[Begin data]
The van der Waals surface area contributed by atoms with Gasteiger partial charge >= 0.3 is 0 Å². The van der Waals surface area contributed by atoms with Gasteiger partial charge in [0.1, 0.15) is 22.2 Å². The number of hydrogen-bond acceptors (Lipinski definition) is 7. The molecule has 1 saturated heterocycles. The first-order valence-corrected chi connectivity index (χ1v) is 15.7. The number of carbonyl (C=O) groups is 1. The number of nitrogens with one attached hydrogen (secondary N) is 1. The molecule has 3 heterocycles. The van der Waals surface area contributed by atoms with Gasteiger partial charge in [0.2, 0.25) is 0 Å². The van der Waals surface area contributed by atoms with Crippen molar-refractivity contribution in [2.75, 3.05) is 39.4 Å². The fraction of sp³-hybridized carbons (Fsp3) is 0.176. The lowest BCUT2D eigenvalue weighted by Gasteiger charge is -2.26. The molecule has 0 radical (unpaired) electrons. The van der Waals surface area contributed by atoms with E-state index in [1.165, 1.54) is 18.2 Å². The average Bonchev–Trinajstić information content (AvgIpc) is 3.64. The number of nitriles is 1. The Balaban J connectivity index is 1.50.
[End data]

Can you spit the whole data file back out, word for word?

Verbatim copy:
The van der Waals surface area contributed by atoms with Gasteiger partial charge >= 0.3 is 0 Å². The van der Waals surface area contributed by atoms with Gasteiger partial charge in [0.1, 0.15) is 22.2 Å². The number of hydrogen-bond acceptors (Lipinski definition) is 7. The molecule has 1 saturated heterocycles. The first-order valence-corrected chi connectivity index (χ1v) is 15.7. The number of carbonyl (C=O) groups is 1. The number of nitrogens with one attached hydrogen (secondary N) is 1. The molecule has 3 heterocycles. The van der Waals surface area contributed by atoms with Gasteiger partial charge in [0.2, 0.25) is 0 Å². The van der Waals surface area contributed by atoms with Crippen molar-refractivity contribution in [2.75, 3.05) is 39.4 Å². The fraction of sp³-hybridized carbons (Fsp3) is 0.176. The lowest BCUT2D eigenvalue weighted by Gasteiger charge is -2.26. The molecule has 0 radical (unpaired) electrons. The van der Waals surface area contributed by atoms with E-state index in [1.165, 1.54) is 18.2 Å². The average Bonchev–Trinajstić information content (AvgIpc) is 3.64. The number of nitriles is 1. The Balaban J connectivity index is 1.50.